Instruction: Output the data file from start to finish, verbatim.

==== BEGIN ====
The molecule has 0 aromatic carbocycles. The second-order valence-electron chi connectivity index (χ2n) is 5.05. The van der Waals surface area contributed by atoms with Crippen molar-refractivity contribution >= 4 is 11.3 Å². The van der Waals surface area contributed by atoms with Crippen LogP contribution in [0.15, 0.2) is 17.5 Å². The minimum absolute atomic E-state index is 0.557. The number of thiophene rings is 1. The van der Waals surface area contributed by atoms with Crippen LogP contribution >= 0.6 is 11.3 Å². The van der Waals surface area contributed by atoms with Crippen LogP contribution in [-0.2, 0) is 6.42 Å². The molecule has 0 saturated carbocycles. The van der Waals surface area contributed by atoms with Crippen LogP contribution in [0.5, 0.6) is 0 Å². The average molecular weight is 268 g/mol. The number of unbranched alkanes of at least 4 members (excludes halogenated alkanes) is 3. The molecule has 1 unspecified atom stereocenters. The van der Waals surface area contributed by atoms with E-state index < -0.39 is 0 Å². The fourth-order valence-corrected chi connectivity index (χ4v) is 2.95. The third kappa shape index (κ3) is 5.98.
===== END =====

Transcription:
The molecule has 0 aromatic carbocycles. The second-order valence-electron chi connectivity index (χ2n) is 5.05. The van der Waals surface area contributed by atoms with Crippen molar-refractivity contribution >= 4 is 11.3 Å². The van der Waals surface area contributed by atoms with Crippen LogP contribution in [0.15, 0.2) is 17.5 Å². The minimum absolute atomic E-state index is 0.557. The number of thiophene rings is 1. The van der Waals surface area contributed by atoms with Crippen LogP contribution >= 0.6 is 11.3 Å². The van der Waals surface area contributed by atoms with Crippen LogP contribution in [-0.2, 0) is 6.42 Å². The molecule has 0 saturated carbocycles. The van der Waals surface area contributed by atoms with Crippen LogP contribution in [0.5, 0.6) is 0 Å². The average molecular weight is 268 g/mol. The number of unbranched alkanes of at least 4 members (excludes halogenated alkanes) is 3. The molecule has 1 unspecified atom stereocenters. The van der Waals surface area contributed by atoms with E-state index < -0.39 is 0 Å². The fourth-order valence-corrected chi connectivity index (χ4v) is 2.95. The third kappa shape index (κ3) is 5.98.